Superstorm Sandy illustrates why having too many school districts can be a problem

This is part of a series from education blogger Laura Waters of NJ Left Behind.

As New Jersey assesses the damage imposed by Hurricane Sandy – Eqecat, a disaster modeling firm, estimates damages for the entire region will likely be in the $30 billion to $50 billion range – a number of environmental and engineering experts are calling for a reevaluation of our propensity for building in vulnerable areas.

The state’s attention has been focused — necessarily –on loss of life and homes, deficits in our power grid and sand dunes, the architecture of sea walls — but there’s been little talk of the storm’s impact on public schools and the opportunity for some smarter planning there as well. Yup, it’s that dirty word “consolidation,” but maybe it’s worth a reassessment in the context of Sandy’s devastation.

Do we automatically rebuild? Or do we thoughtfully rethink our susceptible school infrastructure? Historically, arguments in favor of school consolidation have focused on our expensive and inefficient system of 600 school districts, more per square mile than any other state in the country. But maybe there’s another reason to reimagine our public schools as we watch N.J.’s students and teachers face relocation and interruptions in learning amidst our storm-trashed areas.

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Here are a few examples of districts harshly affected by Hurricane Sandy.

Beach Haven Elementary School (Ocean County) which serves 75 students in grades preschool through sixth, still has two feet of water on the first floor, and the students there are attending Eagleswood Elementary School, 17 miles away. Eagleswood serves 136 kids grades preschool through sixth. Is it worth reconsidering the renovation of Beach Haven Elementary School?

• In Union Beach (Monmouth County), all 700 preschool-8th grade students enrolled in Memorial Elementary School have been relocated to other districts until at least the end of 2012 due to “severe damage” sustained during the hurricane.

Moonachie School District in Bergen County consists of one elementary school, preschool – 8th grade, which serves 267 children. Flooding was so devastating during the storm that school officials are installing 32,000 square feet of modulars while they undertake reconstruction of the original structure. Students in Moonachie have been attending schools in the Wood-Ridge area.

• And there’s this notice from Cape May County’s Stone Harbor Elementary School: “Due to damage from Hurricane Sandy, the staff and students of Stone Harbor have temporarily relocated to Avalon Elementary School.” Stone Harbor enrolls 74 kids, grades K-8. Avalon Elementary enrolls 75 kids, grades K-8.

In an article in the Huffington Post, Bill Wolfe, a former analyst for the state’s Department of Environmental Protection who now leads the watchdog group New Jersey Public Employees for Environmental Responsibility, says, “There needs to be an acknowledgement that we can’t keep on doing what we’ve done in the past. We have to face up to the problem.”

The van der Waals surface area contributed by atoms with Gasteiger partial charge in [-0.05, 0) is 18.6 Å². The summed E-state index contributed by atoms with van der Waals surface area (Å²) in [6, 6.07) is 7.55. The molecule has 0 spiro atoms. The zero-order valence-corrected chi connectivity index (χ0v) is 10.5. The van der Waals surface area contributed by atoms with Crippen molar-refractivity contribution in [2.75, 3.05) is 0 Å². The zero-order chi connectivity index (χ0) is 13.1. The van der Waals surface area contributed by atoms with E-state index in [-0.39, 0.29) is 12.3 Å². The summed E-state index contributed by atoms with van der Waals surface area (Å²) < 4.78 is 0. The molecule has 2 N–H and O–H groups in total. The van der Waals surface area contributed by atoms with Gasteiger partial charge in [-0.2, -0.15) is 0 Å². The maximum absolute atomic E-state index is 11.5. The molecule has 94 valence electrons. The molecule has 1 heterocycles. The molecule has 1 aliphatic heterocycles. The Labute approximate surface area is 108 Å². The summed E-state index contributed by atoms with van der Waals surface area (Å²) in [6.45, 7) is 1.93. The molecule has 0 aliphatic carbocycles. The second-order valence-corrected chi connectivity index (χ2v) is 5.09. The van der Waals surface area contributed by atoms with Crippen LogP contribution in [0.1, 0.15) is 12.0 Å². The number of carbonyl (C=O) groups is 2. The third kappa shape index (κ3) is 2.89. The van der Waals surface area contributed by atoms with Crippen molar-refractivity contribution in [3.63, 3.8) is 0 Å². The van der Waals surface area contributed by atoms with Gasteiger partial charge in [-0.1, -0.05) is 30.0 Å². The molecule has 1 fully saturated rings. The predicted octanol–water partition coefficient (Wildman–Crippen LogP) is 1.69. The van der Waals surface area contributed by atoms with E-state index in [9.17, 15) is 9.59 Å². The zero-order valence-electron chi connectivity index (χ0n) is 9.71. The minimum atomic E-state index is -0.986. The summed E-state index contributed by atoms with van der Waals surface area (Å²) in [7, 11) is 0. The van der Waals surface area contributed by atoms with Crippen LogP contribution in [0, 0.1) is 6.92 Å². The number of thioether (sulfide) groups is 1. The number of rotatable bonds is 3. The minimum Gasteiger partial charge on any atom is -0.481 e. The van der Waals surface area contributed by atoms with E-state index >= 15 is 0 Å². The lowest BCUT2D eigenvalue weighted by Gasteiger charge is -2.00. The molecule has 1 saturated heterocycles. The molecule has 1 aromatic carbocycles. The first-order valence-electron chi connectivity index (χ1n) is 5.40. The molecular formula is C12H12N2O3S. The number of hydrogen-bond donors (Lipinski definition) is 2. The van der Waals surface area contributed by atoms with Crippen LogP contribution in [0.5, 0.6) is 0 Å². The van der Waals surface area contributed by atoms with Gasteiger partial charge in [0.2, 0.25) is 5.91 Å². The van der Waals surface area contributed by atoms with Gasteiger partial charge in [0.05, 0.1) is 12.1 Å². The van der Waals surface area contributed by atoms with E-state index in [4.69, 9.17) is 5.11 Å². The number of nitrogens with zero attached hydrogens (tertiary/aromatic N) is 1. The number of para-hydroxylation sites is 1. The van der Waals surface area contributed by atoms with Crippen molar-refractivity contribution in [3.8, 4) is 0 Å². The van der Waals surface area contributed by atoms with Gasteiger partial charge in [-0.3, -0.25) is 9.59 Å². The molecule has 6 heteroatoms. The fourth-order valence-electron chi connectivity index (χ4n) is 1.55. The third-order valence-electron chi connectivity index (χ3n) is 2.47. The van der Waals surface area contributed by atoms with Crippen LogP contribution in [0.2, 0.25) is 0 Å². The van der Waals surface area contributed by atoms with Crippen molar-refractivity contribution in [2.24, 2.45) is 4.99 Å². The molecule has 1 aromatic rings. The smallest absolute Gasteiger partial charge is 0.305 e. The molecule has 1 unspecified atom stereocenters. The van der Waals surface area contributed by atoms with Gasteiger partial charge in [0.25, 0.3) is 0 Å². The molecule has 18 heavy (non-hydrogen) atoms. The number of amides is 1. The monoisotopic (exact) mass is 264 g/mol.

Wolfe refers to excessive development on Jersey’s coast. But the same could be said for the redundant and profligate sprawl of our public school system.

It’s not for lack of trying. During the Corzine Administration, a slew of new legislation and regulations called for a new high-level post, one per county, called Executive County Superintendent. These super-superintendents had many responsibilities; their primary mandate, however, was to study school consolidation. From Bill 18A:

“No later than three years following the effective date of sections 42 to 58 of P.L.2007, c.63 (C.18A:7-11 et al.), (the Executive County Superintendent will) recommend to the commissioner a school district consolidation plan to eliminate all districts, other than county-based districts and other than preschool or kindergarten through grade 12 districts in the county, through the establishment or enlargement of regional school districts.”

School consolidation plans were due in March of 2010 and most were obediently filed with the N.J. DOE. Opposition from NJEA and NJ School Boards Association was fierce. (Fewer teacher union bargaining units and fewer school board members? Harrumph.) In May of 2010 then-Ed. Comm. Bret Schundler announced that the initiative was on hold until the Legislature was willing to fund financial and educational impact studies. End of story.

Or not. Maybe, just maybe, in the wake of our affliction from Hurricane Sandy, we’re ready for a thoughtful reassessment of our profusion of school buildings and our disdain for school district consolidation. It’s a logical corollary to the new interest in rethinking reconstruction in storm-vulnerable areas and has the added benefit of protecting children, teachers, and school districts from educational disruption.

Laura Waters is president of the Lawrence Township School Board in Mercer County. She also writes about New Jersey’s public education on her blog NJ Left Behind. Follow her on Twitter @NJLeftbehind.

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